Marty Turco knows the best way to make sure the Dallas Stars win a home playoff game is not to let anything get past him.
So he did exactly that -- for all but the final 7.6 seconds Thursday night.
Turco's near shutout, backed up by third-period goals from Stu Barnes and Steve Ott, sent the Stars past the Anaheim Ducks 3-1, giving Dallas that exact same lead in their first-round series.
The Stars can eliminate the reigning Stanley Cup champions in Game 5 in Anaheim on Friday night. Dallas already is 2-0 in that building this series.
"We understand the situation," Ducks coach Randy Carlyle said. "We've got to give ourselves a chance."
Anaheim did so by winning Game 3. It dropped the Stars to 1-7 in home playoff games, a big reason why they haven't won a playoff series since a first-rounder in 2003.
The lone home win in that rut was a shutout by Turco. He almost did it again, until Mathieu Schneider slid the puck past him in the waning moments. It was Anaheim's first third-period goal of the series.
"Tonight I felt really good," said Turco, who made 28 saves. "I had an opportunity to see all the shots that came my way. There were some anxious, scrambly moments in the second period. But the guys were doing all they could to help me."
Turco didn't have too many spectacular stops, but he did have a third-period collision with Teemu Selanne.
Selanne skated stick-first into Turco's head, then conked the goalie's helmet with an elbow. Turco fell backward into the net, but was back on his skates as Selanne headed to the penalty box.
"I got clocked, but had good feeling," Turco said. "It wasn't an accident. You've got to appreciate his moxie to help those guys win. Their backs are against the wall and he's a competitor."
Turco's solid play protected an early goal by Joel Lundqvist. Midway through the third period, Barnes scored on a breakaway off a long, terrific feed from Mike Modano to give Turco more breathing room. Then Barnes stole a pass and set up Ott's goal, making it 3-0 with only 2:43 left.
"Dallas is outplaying us," Ducks goalie Jean-Sebastien Giguere said. "We just haven't played at the level we need to be successful."
The Stars played at a high level despite having three rookies among its six defensemen. They were forced into it because of a lower-body injury to Philippe Boucher. Coach Dave Tippett said Boucher won't even be re-evaluated for another week. Dallas already is without blue-line star Sergei Zubov because of a sports hernia.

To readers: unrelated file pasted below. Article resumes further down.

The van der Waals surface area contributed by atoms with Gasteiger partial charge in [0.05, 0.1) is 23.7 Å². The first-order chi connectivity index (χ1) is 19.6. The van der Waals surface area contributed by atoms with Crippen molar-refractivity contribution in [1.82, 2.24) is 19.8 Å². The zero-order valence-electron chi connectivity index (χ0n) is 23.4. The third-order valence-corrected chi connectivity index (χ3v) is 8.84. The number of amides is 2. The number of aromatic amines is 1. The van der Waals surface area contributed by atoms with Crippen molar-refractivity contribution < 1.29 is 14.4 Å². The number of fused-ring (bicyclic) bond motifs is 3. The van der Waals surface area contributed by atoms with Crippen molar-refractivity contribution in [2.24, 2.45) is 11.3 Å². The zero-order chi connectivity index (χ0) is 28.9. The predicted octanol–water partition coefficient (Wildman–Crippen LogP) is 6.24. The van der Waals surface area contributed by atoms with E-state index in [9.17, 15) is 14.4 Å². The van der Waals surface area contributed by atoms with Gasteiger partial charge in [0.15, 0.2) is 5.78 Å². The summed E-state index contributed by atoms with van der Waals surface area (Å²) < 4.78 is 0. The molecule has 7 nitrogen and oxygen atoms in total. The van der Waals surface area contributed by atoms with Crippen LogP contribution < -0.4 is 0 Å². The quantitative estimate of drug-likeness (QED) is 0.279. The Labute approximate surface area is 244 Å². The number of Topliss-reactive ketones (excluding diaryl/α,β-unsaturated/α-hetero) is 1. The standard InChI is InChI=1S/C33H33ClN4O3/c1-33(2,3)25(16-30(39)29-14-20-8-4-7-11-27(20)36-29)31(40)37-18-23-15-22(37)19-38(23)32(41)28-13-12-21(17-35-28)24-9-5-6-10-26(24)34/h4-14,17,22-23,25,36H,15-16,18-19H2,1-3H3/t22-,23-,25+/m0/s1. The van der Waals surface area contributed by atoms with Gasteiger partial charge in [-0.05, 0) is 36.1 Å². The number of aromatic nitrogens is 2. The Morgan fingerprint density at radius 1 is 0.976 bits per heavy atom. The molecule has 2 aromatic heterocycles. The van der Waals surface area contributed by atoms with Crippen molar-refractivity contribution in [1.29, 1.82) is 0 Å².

Turco was proud of the youngsters in front of him: Mark Fistric, making his debut, and Nicklas Grossman and Matt Niskanen, each playing in just their fourth playoff game.
"They have grittiness and skill," Turco said. "It was amazing to watch."
Perhaps because everyone was thinking about helping the defense, the Stars were far less offense-minded than they had been.
After taking at least 30 shots and scoring at least two power-play goals in each of the first three games, Dallas got off only 20 shots -- and none on their first five power plays. They finally got a few shots on their final try with the man advantage, but that came in the final minute.
Anaheim's offense got a lift from the return of Corey Perry, who led the club in goals this season. He'd missed the last six weeks with a sliced thigh, but played 12:13 and took three shots.
"I thought he was a little rusty, but I thought the more he played, he showed the ability to get back in it," Carlyle said. "You run a dangerous slope in trying to play a guy like that a bunch of minutes."
Anaheim thought it tied it midway through the second period, but a lengthy video review determined that Brian Sutherby kicked in the puck. Carlyle was more upset that his team was "too cute" with the puck early, going for pretty goals at a time when there's no bonus points for looks.
"We didn't generate too many quality scoring chances," Carlyle said. "As the game went on, we started to get more of a cycle going on, and that's our mantra."
Anaheim is a loss away from continuing a dismal streak for defending champs -- none has reached the second round since Colorado in 2002.